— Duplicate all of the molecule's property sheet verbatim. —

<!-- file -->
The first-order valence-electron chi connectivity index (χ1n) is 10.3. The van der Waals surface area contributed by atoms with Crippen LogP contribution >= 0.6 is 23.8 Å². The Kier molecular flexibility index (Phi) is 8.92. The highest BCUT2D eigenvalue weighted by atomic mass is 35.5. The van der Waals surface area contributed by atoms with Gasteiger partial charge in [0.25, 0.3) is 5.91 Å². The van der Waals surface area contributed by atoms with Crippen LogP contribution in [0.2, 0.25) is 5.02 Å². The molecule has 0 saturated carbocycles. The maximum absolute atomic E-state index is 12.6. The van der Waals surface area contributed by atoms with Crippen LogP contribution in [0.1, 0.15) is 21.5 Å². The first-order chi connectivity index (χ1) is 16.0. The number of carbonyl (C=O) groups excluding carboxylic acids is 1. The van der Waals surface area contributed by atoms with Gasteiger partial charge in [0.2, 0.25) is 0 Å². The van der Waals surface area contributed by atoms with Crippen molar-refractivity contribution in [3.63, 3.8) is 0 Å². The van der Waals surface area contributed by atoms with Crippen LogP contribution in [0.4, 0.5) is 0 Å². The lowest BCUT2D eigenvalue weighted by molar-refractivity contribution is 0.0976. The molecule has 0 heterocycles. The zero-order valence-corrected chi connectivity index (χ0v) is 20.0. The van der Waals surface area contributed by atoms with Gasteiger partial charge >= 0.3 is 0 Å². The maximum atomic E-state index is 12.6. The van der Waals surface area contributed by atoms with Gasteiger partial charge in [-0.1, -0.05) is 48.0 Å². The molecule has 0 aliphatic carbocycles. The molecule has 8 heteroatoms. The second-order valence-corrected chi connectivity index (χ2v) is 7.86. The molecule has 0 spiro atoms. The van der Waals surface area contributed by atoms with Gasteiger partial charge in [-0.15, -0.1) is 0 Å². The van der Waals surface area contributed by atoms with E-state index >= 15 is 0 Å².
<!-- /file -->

The first-order valence-electron chi connectivity index (χ1n) is 10.3. The van der Waals surface area contributed by atoms with Crippen LogP contribution >= 0.6 is 23.8 Å². The Kier molecular flexibility index (Phi) is 8.92. The highest BCUT2D eigenvalue weighted by atomic mass is 35.5. The van der Waals surface area contributed by atoms with Gasteiger partial charge in [0.25, 0.3) is 5.91 Å². The van der Waals surface area contributed by atoms with Crippen LogP contribution in [0.2, 0.25) is 5.02 Å². The molecule has 0 saturated carbocycles. The maximum absolute atomic E-state index is 12.6. The van der Waals surface area contributed by atoms with Crippen LogP contribution in [0.1, 0.15) is 21.5 Å². The first-order chi connectivity index (χ1) is 16.0. The number of carbonyl (C=O) groups excluding carboxylic acids is 1. The van der Waals surface area contributed by atoms with Gasteiger partial charge in [0.2, 0.25) is 0 Å². The van der Waals surface area contributed by atoms with Crippen molar-refractivity contribution in [3.63, 3.8) is 0 Å². The van der Waals surface area contributed by atoms with Crippen LogP contribution in [0.4, 0.5) is 0 Å². The lowest BCUT2D eigenvalue weighted by molar-refractivity contribution is 0.0976. The molecule has 0 heterocycles. The zero-order valence-corrected chi connectivity index (χ0v) is 20.0. The van der Waals surface area contributed by atoms with Gasteiger partial charge >= 0.3 is 0 Å². The maximum atomic E-state index is 12.6. The van der Waals surface area contributed by atoms with Gasteiger partial charge in [-0.1, -0.05) is 48.0 Å². The molecule has 0 aliphatic carbocycles. The molecule has 8 heteroatoms. The second-order valence-corrected chi connectivity index (χ2v) is 7.86. The molecule has 0 spiro atoms. The van der Waals surface area contributed by atoms with Gasteiger partial charge in [-0.15, -0.1) is 0 Å². The van der Waals surface area contributed by atoms with E-state index >= 15 is 0 Å².